Nikon D3 hints at a way "out" for Olympus

Discussion in 'Nikon' started by RichA, Sep 24, 2007.

  1. RichA

    RichA Guest

    Bad wording. I meant a 1.33:1 ratio sensor the size (increase the
    height) of an APS sensor. Just to get away from the 3:2 ratio.
    The images they produce at the moment are 1.33:1
    22mm diagonal "circle?" Is that like, the other "side" of a pillar?
    I guess you meant diameter?
    RichA, Sep 26, 2007
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  2. RichA

    RichA Guest

    Yes, but I wouldn't describe long zoom P&S cameras as compact.
    No, because the market has conditioned the buyers to look for zoom
    range and megapixels. A 6 megapixel 4/3 size sensor in a compact
    camera would be nice.
    RichA, Sep 26, 2007
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  3. Well, I would certainly describe the Panasonic TZ3 as compact:

    Lens: 28-280mm (35mm equiv)
    Dimensions: 105 x 59.2 x 36.7 mm (4.20 x 2.37 x 1.47 in)
    Weight (excl batt): 232 g (0.51lb)

    David J Taylor, Sep 26, 2007
  4. Bear in mind that it does! I initially measured the SENSOR light fall
    off almost two years ago and reported the results in this forum at the
    time - slightly less fall-off than film with the full frame Canon 5D.
    Since then, a couple of others have confirmed similar results with the
    same camera. Light fall-off with full frame sensors is just one of the
    many misconceptions that pushed Olympus into the corner they now find
    themselves in.
    Kennedy McEwen, Sep 26, 2007
  5. You will find that most of Canon's tele lenses are just as telecentric
    as any lens in the entire Olympus line-up.
    In which case the advice that it is better to shut up and be thought an
    idiot than to speak up and remove all doubt seems most appropriate!
    Only at wide apertures - and that is clearly a lens issue, not a sensor
    issue. Put the camera on a tripod, shine a flashlight in the eyepiece
    and look at how that circular full aperture appears lie a cat's eye when
    you stand near the edge or corner of the field - THAT is why the lens
    vignettes, and THAT is why the issue disappears when the lens stops
    Kennedy McEwen, Sep 26, 2007
  6. 4:3 is the aspect ratio. 4/3 is the format.
    No actually, I meant a 22mm diagonal FRAME.
    Kennedy McEwen, Sep 26, 2007
  7. RichA

    Paul Furman Guest

    The issue is sharpness and/or chromatic aberration, yes? Largely
    corrected by microlenses but caused by the angle of light hitting pixels
    with depth versus flat film for wide angle lenses. If that's the case,
    Canon's closer sensor to lens design mount is a bit more problematic but
    a Nikon lens on a Canon would retain it's telecentricity. I'm not saying
    it's a huge problem but this is what we are discussing.
    Olympus should actually have more of an issue with this since their
    mount is even closer and the lenses need to be wider... although the
    sensor is smaller so that decreases angle right there.
    Paul Furman, Sep 26, 2007
  8. No - the issue is the statement quoted in the top line above: light
    Silicon sensors have LESS absorption depth than film! The Olympus
    misconception was that the microlenses, added to increase the pixel fill
    factor, caused reduced absorption with angle of incidence. At least in
    some cases that has certainly been proven to be false.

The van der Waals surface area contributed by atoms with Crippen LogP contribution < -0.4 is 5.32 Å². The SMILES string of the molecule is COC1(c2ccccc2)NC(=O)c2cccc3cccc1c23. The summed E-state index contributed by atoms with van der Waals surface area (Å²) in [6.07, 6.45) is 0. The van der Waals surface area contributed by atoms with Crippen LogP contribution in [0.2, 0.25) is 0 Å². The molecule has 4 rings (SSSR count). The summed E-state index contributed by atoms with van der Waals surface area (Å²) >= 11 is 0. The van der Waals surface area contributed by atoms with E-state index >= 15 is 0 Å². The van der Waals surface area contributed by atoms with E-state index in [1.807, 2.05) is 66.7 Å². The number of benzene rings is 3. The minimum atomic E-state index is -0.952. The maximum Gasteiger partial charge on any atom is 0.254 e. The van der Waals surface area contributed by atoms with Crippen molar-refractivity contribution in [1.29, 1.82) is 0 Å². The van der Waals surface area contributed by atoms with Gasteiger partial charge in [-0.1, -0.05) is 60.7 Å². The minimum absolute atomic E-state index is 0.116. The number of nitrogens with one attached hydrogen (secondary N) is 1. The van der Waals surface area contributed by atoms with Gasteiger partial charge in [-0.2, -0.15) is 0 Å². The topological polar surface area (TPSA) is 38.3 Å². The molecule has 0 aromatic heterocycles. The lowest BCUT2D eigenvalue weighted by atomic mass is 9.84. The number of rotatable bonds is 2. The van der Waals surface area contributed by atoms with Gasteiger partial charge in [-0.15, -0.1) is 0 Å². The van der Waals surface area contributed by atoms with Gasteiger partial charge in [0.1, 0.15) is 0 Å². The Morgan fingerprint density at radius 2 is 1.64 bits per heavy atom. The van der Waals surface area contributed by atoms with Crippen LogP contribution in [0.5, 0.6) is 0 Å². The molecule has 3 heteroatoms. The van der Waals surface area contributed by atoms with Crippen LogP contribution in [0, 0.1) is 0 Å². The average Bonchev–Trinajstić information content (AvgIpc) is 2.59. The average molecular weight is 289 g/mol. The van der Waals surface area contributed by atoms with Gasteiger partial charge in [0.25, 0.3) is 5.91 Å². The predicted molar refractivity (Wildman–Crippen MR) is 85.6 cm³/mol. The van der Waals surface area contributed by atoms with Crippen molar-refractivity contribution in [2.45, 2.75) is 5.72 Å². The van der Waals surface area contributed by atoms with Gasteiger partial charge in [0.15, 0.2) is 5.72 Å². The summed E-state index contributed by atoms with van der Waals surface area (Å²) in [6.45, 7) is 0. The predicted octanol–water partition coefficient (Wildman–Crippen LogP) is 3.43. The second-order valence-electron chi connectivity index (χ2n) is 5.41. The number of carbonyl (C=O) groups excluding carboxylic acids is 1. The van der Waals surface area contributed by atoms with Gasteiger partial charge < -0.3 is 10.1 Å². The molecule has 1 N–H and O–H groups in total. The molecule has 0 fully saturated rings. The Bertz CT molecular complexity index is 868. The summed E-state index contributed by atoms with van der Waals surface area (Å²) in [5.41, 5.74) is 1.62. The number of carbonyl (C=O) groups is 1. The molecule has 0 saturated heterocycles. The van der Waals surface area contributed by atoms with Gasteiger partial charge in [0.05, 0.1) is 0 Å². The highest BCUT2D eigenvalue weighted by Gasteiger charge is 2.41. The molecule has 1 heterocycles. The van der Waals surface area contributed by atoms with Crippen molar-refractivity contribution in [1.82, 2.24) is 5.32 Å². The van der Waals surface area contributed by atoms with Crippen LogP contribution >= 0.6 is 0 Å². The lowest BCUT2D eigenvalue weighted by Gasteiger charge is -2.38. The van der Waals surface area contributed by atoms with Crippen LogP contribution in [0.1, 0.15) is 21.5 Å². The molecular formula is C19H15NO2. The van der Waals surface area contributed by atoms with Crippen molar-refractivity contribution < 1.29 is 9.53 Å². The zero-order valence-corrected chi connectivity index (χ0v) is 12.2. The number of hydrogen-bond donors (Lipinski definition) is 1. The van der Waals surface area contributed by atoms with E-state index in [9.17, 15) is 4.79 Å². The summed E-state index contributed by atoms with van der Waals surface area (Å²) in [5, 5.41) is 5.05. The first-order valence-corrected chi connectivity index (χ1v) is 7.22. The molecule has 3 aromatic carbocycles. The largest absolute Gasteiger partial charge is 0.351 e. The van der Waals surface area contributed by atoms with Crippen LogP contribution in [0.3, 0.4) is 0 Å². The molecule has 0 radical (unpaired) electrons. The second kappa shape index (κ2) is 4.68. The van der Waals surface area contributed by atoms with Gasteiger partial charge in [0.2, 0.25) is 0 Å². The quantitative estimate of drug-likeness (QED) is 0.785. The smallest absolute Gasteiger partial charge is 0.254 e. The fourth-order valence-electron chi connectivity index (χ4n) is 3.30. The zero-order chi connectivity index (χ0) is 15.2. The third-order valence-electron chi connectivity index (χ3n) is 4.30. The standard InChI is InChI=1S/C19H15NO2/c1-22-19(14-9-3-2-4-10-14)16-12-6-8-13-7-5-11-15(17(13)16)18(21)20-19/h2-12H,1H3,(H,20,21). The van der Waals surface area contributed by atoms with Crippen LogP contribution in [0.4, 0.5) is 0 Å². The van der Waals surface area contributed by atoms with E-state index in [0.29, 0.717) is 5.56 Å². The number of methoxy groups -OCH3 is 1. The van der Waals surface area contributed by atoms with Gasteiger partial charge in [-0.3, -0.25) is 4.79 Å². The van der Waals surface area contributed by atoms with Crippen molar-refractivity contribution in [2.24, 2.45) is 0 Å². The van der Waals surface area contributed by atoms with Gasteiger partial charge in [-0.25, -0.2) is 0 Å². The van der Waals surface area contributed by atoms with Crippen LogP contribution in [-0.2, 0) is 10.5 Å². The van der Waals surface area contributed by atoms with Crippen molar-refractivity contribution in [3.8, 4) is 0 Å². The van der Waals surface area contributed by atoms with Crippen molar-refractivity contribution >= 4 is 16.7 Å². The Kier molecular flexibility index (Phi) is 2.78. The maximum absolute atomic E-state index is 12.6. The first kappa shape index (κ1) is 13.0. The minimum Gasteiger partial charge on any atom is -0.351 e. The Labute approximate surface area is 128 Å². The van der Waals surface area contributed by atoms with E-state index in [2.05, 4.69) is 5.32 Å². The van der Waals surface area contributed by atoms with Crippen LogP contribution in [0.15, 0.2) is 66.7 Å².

It isn't a problem at all within the constraints of the Canon mount on a
    full frame sensor. Quite the opposite actually.
    Precisely, but that is completely the opposite of what Olympus were
    peddling - they used telecentric lenses because of light fall off
    concerns, not because they chose an excessively short backworking
    Kennedy McEwen, Sep 27, 2007
  9. RichA

    RichA Guest

    And yet they still have rotten edge definition. Compare Canon, either
    a 1.5 or full frame with one of their WA zooms to an Olympus using
    their 11-22mm. The difference at the edge is pretty shocking.
    The reason I qualified it was that I had heard Canon was working on
    new microlens arrays for it's sensors. Using them in a certain way
    can alleviate some of the problems with light fall off of sensors due
    to photons not hitting the bottom of the "well." It's possible by
    doing that they can keep using their poor WA lenses.
    In one sense, that is actually good. It means there is little use in
    spending four figures for an f2.8 zoom when an f4 will function
    similarly, since you MUST stop down the f2.8 to get a decent image.
    Even Canon's 17-40L f4 lens stopped down to f5.6 showed marked edge
    RichA, Sep 27, 2007
  10. Which proves, does it not, that the "telecentric argument" is complete
    Why would Canon need to be working on a new means of reducing light
    fall-off when measurements of light fall off on the two year old 5D show
    it is better than film already?

    Hint: higher fill factor is not the same thing, and that is what Canon
    have brought to market.
    Cobblers - that is NOT what it means at all!
    And you will have to stop down an f/4 lens even further!

    This is a lens design issue and if a lens designer considers a
    cost/performance compromise acceptable in an f/2.8 design then he is
    likely to consider, at the very least, that the same cost/performance
    compromise is acceptable in the lower priced f/4 equivalent.

    Life has always been this way. You can't afford a lens without
    compromise. The only question is which compromises you can afford to
    live with.
    Edge distortion is something completely different from what is being
    Kennedy McEwen, Sep 28, 2007
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